Artificial intelligence can make you talk to animals. It may sound crazy, but that’s what some scientists at the University of Lincoln are trying, at least roughly. The group tries to detect the cats’ expressions and meows.
“AI could be a valuable tool to expand our understanding of what animals are trying to communicate to us,” said Daniel Mills, professor of veterinary behavioral medicine at the University of Lincoln. Watchman.
It may not seem like it, but cats have a complex network of facial expressions for interacting with humans, and a practically distinct network for interacting with other cats.
Mills and his colleagues are already trying to use artificial intelligence to try to extract certain emotional states from the facial expressions of cats, dogs and horses.
The researcher noted that artificial intelligence could be used to care for animals, for example to scan cows’ faces for signs of pain as they huddle together to get milk. “In fact, they can do a daily health check to see how happy they are.”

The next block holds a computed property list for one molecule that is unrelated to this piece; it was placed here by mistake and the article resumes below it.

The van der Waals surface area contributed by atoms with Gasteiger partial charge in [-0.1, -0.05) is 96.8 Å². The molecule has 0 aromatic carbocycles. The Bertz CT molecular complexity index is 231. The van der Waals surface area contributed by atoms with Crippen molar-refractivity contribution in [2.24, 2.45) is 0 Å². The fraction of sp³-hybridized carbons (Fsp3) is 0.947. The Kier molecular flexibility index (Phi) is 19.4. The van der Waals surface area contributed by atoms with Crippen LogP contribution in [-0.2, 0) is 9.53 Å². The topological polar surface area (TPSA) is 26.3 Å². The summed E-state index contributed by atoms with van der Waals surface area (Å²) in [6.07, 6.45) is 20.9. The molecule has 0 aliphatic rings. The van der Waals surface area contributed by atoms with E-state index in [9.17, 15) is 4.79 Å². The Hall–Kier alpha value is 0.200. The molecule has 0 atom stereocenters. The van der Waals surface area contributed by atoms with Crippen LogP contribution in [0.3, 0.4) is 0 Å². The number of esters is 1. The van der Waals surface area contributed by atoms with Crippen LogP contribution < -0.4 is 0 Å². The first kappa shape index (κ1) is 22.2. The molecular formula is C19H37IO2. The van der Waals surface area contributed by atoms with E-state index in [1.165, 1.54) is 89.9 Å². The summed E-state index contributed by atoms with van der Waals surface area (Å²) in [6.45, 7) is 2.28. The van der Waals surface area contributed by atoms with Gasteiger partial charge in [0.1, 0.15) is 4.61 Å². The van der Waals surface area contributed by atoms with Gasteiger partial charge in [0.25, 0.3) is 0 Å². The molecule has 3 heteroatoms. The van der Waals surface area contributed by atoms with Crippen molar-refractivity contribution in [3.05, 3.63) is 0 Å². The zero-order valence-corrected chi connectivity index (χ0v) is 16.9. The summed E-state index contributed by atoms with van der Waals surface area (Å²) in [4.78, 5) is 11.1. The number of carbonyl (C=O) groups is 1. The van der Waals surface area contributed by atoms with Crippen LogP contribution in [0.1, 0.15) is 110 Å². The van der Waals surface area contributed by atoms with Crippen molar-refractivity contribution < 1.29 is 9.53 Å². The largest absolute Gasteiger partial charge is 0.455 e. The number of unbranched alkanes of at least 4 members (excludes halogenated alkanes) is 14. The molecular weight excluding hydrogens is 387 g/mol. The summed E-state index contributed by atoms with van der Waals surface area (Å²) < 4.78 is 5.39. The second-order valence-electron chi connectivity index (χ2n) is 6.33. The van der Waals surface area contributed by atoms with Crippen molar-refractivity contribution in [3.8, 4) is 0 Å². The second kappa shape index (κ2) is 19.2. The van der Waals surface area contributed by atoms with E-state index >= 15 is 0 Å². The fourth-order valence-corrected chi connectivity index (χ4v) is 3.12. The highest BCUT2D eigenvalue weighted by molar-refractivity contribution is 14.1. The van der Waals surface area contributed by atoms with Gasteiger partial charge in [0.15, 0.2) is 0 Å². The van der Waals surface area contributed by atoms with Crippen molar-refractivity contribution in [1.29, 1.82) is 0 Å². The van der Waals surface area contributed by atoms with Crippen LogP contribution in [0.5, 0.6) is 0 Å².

Cat’s meow translated?
In addition, cat meows and other animal sounds can be studied by artificial intelligence. Elodie Privier, an assistant professor of ecology and evolution at the University of Copenhagen, has conducted research that has shown that AI can be trained to classify pig sounds to differentiate between pigs that are happy and those that are not. The idea is that such tools could be used to monitor animal welfare, Priefer said. “During an increase in negative calls, the farmer can check what is going on, or if they implement some new measures such as enrichment, they can see if there is an increase in positive calls, for example,” she said.
“You can get a lot of information if you use artificial intelligence in both speech and videos to study facial expressions and body movements,” he concludes.
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